Being a teenager can be a difficult job, something the adult world can never understand. While to her parents and teachers getting Adam Ant tickets is no big deal, to Bleu L. Finnegan it means everything. This could be the defining moment of her life, and there is no guarantee that she will ever achieve it. On the way, Bleu must deal with the travails of adolescence—from prank-playing, porn-addicted boys to sexist-pig radio disc jockeys to trying to figure out how to show that dreamy substitute teacher that she’s his perfect mate. It all culminates on that fateful night when Bleu and her best friend, Clover, go to the club and try to get in at any cost! Nothing will bar Bleu from the pop idol of her dreams! Collects the debut mini-series as well as the various short stories that preceded it in independent comic book anthologies.
Handsome Cambridge dropout Mark Callender died hanging by the neck with a faint trace of lipstick on his mouth. When the official verdict is suicide, his wealthy father hires fledgling private investigator Cordelia Gray to find out what led him to self-destruction. What she discovers instead is a twisting trail of secrets and sins, and the strong scent of murder. An Unsuitable Job for a Woman introduces P. D. James’s courageous but vulnerable young detective, Cordelia Gray, in a top-rated puzzle of peril that holds you all the way (The New York Times).
Margaret Simon, almost twelve, likes long hair, tuna fish, the smell of rain, and things that are pink. She’s just moved from New York City to Farbook, New Jersey, and is anxious to fit in with her new friends—Nancy, Gretchen, and Janie. When they form a secret club to talk about private subjects like boys, bras, and getting their first periods, Margaret is happy to belong.
But none of them can believe Margaret doesn’t have religion, and that she isn’t going to the Y or the Jewish Community Center. What they don’t know is Margaret has her own very special relationship with God. She can talk to God about everything—family, friends, even Moose Freed, her secret crush.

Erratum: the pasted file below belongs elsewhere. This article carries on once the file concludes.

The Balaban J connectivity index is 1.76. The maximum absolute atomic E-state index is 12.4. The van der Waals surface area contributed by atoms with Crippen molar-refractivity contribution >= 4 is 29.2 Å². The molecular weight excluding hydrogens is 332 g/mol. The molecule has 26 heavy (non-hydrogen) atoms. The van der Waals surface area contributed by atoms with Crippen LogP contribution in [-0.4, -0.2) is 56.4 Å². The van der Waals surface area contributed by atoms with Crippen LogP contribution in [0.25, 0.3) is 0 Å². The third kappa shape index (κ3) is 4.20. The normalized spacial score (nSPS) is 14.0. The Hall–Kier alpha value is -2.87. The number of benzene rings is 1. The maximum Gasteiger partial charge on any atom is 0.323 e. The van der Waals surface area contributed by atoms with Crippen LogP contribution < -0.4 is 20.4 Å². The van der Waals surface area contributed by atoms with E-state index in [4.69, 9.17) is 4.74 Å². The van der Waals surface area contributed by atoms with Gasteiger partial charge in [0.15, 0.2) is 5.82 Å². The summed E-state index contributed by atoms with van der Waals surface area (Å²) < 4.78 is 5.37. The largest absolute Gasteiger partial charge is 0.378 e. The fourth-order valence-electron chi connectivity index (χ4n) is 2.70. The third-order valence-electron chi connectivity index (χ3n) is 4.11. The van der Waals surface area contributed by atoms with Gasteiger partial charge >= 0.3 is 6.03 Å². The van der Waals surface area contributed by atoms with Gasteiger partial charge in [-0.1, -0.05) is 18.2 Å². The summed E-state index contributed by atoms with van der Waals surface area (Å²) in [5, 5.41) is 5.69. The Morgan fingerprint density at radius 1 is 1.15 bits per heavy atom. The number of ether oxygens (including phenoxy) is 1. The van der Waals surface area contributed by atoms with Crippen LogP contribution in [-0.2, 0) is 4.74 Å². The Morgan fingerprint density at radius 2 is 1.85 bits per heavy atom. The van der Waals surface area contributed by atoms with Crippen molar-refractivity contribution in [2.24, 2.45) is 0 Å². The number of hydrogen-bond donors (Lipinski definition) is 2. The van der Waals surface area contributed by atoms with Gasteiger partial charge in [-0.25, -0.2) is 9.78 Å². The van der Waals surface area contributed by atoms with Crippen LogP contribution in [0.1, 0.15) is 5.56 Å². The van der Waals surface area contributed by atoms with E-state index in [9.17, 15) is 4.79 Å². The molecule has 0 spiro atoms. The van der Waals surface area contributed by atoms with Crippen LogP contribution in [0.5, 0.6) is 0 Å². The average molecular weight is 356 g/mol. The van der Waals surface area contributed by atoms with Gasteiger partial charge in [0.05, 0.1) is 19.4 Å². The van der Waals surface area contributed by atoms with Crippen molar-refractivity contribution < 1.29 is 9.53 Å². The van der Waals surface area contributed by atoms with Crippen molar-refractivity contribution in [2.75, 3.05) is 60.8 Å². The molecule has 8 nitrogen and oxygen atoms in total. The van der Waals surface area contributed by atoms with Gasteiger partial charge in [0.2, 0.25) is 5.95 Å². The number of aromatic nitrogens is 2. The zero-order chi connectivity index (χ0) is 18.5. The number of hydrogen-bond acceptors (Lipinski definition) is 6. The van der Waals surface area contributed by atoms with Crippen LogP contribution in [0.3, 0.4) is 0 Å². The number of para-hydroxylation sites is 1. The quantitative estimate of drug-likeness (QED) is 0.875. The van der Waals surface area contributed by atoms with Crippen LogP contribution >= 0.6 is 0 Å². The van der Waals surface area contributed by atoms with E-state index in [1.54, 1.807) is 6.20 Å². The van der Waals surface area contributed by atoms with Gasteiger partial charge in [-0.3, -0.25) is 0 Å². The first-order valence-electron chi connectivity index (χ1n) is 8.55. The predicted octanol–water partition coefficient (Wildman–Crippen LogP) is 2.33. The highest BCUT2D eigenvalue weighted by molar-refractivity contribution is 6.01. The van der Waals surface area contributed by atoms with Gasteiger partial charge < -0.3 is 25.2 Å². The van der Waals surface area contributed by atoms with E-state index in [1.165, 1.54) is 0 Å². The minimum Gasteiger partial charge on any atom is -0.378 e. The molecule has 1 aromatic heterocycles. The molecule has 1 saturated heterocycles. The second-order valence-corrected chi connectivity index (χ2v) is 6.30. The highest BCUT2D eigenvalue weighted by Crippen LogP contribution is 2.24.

Margaret is funny and real, and her thoughts and feelings are oh-so-relatable—you’ll feel like she’s talking right to you, sharing her secrets with a friend.
Combining the atmosphere of Jess Walter’s Beautiful Ruins with the intriguing historical backstory of Christina Baker Kline’s Orphan Train, Deborah Lawrenson’s mesmerizing novel transports readers to a sunny Portuguese town with a shadowy past—where two women, decades apart, are drawn into a dark game of truth and lies that still haunts the shifting sea marshes.
Traveling to Faro, Portugal, journalist Joanna Millard hopes to escape an unsatisfying relationship and a stalled career. Faro is an enchanting town, and the seaside views are enhanced by the company of Nathan Emberlin, a charismatic younger man. But behind the crumbling facades of Moorish buildings, Joanna soon realizes, Faro has a seedy underbelly, its economy compromised by corruption and wartime spoils. And Nathan has an ulterior motive for seeking her company: he is determined to discover the truth involving a child’s kidnapping that may have taken place on this dramatic coastline over two decades ago.
There’s trouble in Finch. Four recently sold cottages are standing empty, and the locals fear that a developer plans to turn their cozy village into an enclave of overpriced weekend homes. But for once Lori Shepherd can’t help.
Her infant daughter, her father-inlaw’s upcoming wedding, and the crushing prospect of her fortieth birthday have left her feeling inadequate and overwhelmed. Until, that is, she has a chance encounter with an eccentric inventor named Arthur Hargreaves. Dubbed the Summer King by his equally eccentric family, Arthur is as warmhearted as the summer sun. In his presence, Lori forgets her troubles—and Finch’s.
But Lori snaps out of her happy trance when she discovers detailed maps of Finch in the Summer King’s library. Next, a real estate agent comes knocking. Is Arthur secretly plotting Finch’s demise?
With Aunt Dimity’s otherworldlym help—and her new daughter in her arms—Lori mounts a crusade to save her beloved village from the Summer King’s scorching greed.